dependent-sum alternatives and similar packages
Based on the "dependent" category.
Alternatively, view dependent-sum alternatives based on common mentions on social networks and blogs.
9.4 0.0 dependent-sum VS dependent-mapDependently-typed finite maps (partial dependent products)
Do you think we are missing an alternative of dependent-sum or a related project?
This library defines a dependent sum type:
data DSum tag f = forall a. !(tag a) :=> f a
By analogy to the
key => value construction for dictionary entries in many dynamic languages, we use
:=> as the constructor for dependent sums. The key is a tag that specifies the type of the value; for example, think of a GADT such as:
data Tag a where StringKey :: Tag String IntKey :: Tag Int
Then, we have the following valid expressions of type
DSum Tag :
StringKey :=> ["hello!"] IntKey :=> 
And we can write functions that consume
DSum Tag values by matching, such as:
toString :: DSum Tag  -> [String] toString (StringKey :=> strs) = strs toString (IntKey :=> ints) = show ints
==> operators have very low precedence and bind to the right, so if the
Tag GADT is extended with an additional constructor
Rec :: Tag (DSum Tag Identity), then
Rec ==> AnInt ==> 3 + 4 is parsed as would be expected (
Rec ==> (AnInt ==> (3 + 4))) and has type
DSum Identity Tag. Its precedence is just above that of
foo bar $ AString ==> "eep" is equivalent to
foo bar (AString ==> "eep").
In order to support basic type classes from the
DSum, there are also several type classes defined for "tag" types:
GEq tagis similar to an
tag aexcept that with
geq, values of types
tag bmay be compared, and in the case of equality, evidence that the types
bare equal is provided.
GCompare tagis similar to the above for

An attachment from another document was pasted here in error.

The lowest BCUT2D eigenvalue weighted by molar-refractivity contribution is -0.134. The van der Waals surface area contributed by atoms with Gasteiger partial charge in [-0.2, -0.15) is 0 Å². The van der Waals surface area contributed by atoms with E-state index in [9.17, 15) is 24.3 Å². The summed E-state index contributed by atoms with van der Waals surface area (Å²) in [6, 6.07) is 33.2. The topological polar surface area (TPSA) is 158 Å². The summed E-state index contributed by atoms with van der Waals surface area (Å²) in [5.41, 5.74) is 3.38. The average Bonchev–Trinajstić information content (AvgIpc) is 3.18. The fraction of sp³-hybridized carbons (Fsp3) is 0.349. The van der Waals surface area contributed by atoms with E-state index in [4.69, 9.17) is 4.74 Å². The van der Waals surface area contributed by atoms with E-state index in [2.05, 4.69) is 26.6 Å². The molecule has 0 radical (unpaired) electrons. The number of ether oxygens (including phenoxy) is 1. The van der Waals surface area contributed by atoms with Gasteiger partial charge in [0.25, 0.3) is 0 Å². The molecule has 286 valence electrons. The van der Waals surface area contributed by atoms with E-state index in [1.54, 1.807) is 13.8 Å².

Ord, and provides
gcompare, giving a
GOrderingthat gives similar evidence of type equality when values match.
GShow tagmeans that
tag ahas (the equivalent of) a
GRead tagmeans that
tag ahas (the equivalent of) a
In order to be able to compare values of type
DSum tag f for equality, in addition to having a
GEq tag instance, we need to know that, given a value
t :: tag a, we may obtain an instance
Eq (f a), which is expressed by the use of the
Has' Eq tag f constraint from the constraints-extras package, so we have the following instances:
(GEq tag, Has' Eq tag f) => Eq (DSum tag f) (GCompare tag, Has' Eq tag f, Has' Ord tag f) => Ord (DSum tag f) (GShow tag, Has' Show tag f) => Show (DSum tag f) (GRead tag, Has' Read tag f) => Read (DSum tag f)
In order to satisfy the
Has' constraints, you'll want to use
deriveArgDict from constraints-extras, or less-commonly, write your own instance of the ArgDict class by hand, in addition to making sure that it's actually the case that for every value of your tag type, there will be a corresponding instance of Eq/Ord/Read/Show as appropriate.
For example implementations of these classes, see the generated Haddock docs or the code in the
examples directory. There is a fair amount of boilerplate. A few of the more common classes (
GShow) can be automatically derived by Template Haskell code in the